Social media has gone mainstream in Kenya with the majority still on Facebook while twitter is closely following and Google+ just starting. What 3 lessons do you draw personally and as Safaricom on social media?
I don’t agree that it is yet mainstream although it is getting there. I say this because many people in Kenya still seem surprised that a few corporate and political leaders are on social media. When compared to Europe and the USA we are still in our infancy.
I guess my three lessons are that
- issues on social media have to be dealt with immediately before they spiral out of control.
- it’s about a conversation with your stakeholders, not a sales pitch and
- there are a lot of attempts at cyber bullying out there under the guise of activism.
A very good number of Safaricom shareholders are young upward mobile investors. They are also the hardest to maintain. Why should they continue trusting Safaricom?
Shareholders, regardless of their age or social status trust companies if they uphold high ethical standards, understand and serve their customers, provide a reasonable return on their investment and make a difference to the world in which they live. I believe Safaricom is uncompromising on all these issues.
Safaricom has of late been experiencing disruptions on its mobile money service, M-Pesa. What remedial measures are you putting in places to ensure that this does not occur again?
The recent M-Pesa disruptions have not only been a massive pain point for our customers but also for our partners at IBM, Vodafone, Microsoft and of course here in Safaricom. The system is now in what we call hyper-care which means it has the highest level of attention of all the partners. Customers rightly get mad at us when there are failures but i can assure you that during times like last week, we were all throwing everything we had at the problem as the teams worked 24 hours a day to find resolutions to the problem.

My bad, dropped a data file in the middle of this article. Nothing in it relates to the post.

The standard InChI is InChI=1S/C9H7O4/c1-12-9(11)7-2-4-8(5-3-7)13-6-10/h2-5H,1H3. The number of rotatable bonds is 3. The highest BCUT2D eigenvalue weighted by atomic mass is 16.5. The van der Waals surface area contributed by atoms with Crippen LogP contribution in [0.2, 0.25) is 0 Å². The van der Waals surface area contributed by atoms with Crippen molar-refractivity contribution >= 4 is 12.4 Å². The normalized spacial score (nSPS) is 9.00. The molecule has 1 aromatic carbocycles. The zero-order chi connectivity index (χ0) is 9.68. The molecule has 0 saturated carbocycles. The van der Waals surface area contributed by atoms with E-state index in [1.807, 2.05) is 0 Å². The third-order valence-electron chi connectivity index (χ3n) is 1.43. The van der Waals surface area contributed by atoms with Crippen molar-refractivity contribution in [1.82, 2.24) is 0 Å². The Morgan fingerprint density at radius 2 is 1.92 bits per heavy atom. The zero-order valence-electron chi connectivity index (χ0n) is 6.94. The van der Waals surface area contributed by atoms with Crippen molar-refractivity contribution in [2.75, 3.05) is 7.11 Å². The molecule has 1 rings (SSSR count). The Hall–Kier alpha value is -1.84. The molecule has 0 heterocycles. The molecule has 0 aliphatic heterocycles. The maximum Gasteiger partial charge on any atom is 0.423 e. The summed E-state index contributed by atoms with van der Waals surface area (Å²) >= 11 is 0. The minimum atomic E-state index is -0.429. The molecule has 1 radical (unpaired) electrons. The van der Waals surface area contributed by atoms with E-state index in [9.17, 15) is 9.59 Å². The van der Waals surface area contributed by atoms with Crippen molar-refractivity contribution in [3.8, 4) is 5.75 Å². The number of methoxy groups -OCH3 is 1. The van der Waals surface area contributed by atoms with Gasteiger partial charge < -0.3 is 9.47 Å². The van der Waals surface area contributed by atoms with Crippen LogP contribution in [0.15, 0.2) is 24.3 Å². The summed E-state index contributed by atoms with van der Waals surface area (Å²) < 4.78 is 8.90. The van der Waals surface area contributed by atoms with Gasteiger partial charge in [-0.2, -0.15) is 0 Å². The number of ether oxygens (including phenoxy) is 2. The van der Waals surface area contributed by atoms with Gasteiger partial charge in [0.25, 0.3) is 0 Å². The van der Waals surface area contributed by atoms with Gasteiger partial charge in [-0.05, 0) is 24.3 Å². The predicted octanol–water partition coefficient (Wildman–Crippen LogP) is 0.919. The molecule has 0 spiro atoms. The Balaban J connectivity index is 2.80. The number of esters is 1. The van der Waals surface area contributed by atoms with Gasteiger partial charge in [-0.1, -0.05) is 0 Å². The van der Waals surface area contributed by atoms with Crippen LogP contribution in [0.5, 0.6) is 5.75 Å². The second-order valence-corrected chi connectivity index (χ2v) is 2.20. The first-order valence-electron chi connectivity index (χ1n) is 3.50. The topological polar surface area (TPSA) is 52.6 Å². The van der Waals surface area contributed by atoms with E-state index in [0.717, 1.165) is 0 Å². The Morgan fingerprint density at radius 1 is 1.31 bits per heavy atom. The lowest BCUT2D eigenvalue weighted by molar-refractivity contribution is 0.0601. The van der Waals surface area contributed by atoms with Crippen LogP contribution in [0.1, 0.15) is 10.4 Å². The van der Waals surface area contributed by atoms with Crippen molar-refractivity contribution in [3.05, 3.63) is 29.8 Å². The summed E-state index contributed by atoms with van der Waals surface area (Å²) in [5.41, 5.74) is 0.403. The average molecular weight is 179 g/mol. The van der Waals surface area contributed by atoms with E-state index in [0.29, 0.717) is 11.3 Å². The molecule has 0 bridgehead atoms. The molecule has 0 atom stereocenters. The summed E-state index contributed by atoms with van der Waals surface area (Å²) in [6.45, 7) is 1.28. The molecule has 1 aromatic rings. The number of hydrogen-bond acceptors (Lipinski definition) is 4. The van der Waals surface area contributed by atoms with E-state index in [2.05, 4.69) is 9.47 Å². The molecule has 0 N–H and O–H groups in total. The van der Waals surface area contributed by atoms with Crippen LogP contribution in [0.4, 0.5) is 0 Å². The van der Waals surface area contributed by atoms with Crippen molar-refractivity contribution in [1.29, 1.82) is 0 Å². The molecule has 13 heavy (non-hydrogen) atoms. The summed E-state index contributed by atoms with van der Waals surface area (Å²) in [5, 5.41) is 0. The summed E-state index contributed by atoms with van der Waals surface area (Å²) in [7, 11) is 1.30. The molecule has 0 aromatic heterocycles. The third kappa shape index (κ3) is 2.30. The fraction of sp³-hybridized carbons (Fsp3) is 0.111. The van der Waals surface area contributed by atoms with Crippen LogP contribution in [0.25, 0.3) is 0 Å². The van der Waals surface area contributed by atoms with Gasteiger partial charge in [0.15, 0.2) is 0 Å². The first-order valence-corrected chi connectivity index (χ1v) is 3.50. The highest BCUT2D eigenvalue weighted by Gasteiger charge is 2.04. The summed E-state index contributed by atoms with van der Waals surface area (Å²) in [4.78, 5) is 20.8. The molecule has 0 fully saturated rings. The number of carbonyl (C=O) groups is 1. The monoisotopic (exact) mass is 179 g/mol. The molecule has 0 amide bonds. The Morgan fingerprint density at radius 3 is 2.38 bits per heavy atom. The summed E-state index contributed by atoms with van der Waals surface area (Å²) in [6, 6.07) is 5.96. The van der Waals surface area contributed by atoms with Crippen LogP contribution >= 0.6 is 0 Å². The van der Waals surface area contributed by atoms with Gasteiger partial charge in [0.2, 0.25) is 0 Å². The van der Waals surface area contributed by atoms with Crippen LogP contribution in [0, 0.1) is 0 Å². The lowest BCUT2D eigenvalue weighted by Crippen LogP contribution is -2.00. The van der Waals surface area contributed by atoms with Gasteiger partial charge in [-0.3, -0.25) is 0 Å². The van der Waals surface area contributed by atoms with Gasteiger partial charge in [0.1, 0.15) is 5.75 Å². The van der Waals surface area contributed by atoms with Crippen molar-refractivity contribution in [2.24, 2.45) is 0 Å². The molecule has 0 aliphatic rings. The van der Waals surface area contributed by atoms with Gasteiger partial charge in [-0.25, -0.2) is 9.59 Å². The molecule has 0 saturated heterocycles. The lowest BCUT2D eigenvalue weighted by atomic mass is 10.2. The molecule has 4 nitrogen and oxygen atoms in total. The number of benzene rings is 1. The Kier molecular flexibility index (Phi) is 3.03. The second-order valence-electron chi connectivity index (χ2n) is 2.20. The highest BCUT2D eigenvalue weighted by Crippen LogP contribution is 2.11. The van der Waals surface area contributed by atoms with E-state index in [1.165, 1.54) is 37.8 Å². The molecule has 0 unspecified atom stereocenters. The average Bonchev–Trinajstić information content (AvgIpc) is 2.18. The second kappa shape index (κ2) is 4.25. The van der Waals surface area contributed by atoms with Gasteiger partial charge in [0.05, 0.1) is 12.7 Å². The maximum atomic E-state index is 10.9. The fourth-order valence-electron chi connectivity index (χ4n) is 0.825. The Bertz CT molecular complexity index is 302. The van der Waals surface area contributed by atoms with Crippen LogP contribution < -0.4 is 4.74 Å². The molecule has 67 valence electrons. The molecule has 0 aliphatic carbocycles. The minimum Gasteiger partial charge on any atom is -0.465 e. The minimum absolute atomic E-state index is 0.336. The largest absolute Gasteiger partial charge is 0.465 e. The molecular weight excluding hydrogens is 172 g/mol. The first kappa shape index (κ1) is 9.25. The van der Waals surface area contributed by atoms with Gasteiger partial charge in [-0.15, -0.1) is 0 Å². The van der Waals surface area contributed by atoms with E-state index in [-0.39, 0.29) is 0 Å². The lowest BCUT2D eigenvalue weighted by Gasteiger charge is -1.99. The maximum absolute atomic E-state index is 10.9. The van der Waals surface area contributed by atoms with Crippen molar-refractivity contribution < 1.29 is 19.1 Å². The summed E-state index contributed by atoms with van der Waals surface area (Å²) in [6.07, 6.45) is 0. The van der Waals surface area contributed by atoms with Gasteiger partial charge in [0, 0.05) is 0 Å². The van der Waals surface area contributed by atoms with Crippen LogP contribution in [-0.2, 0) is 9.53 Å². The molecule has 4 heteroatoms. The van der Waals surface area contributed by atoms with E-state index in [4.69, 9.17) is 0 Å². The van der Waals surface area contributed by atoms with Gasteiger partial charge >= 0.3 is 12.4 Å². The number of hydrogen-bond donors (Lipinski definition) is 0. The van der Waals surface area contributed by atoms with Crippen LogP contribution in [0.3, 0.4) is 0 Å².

Kenyans are using the Vodafone owned M-Pesa service more than anyone else. The service is still hosted outside Kenya. Why is this so and is Safaricom seriously thinking of carrying out an extreme overhaul of the system to sort the transaction querying disruptions? Will the services ever be hosted in Kenya?
When the service was first launched it was envisaged to be a single platform that would host the service across many markets. As we all know, the market in Kenya has turned out to be bigger than anyone ever envisaged with a much higher number of transactions than we had originally planned for.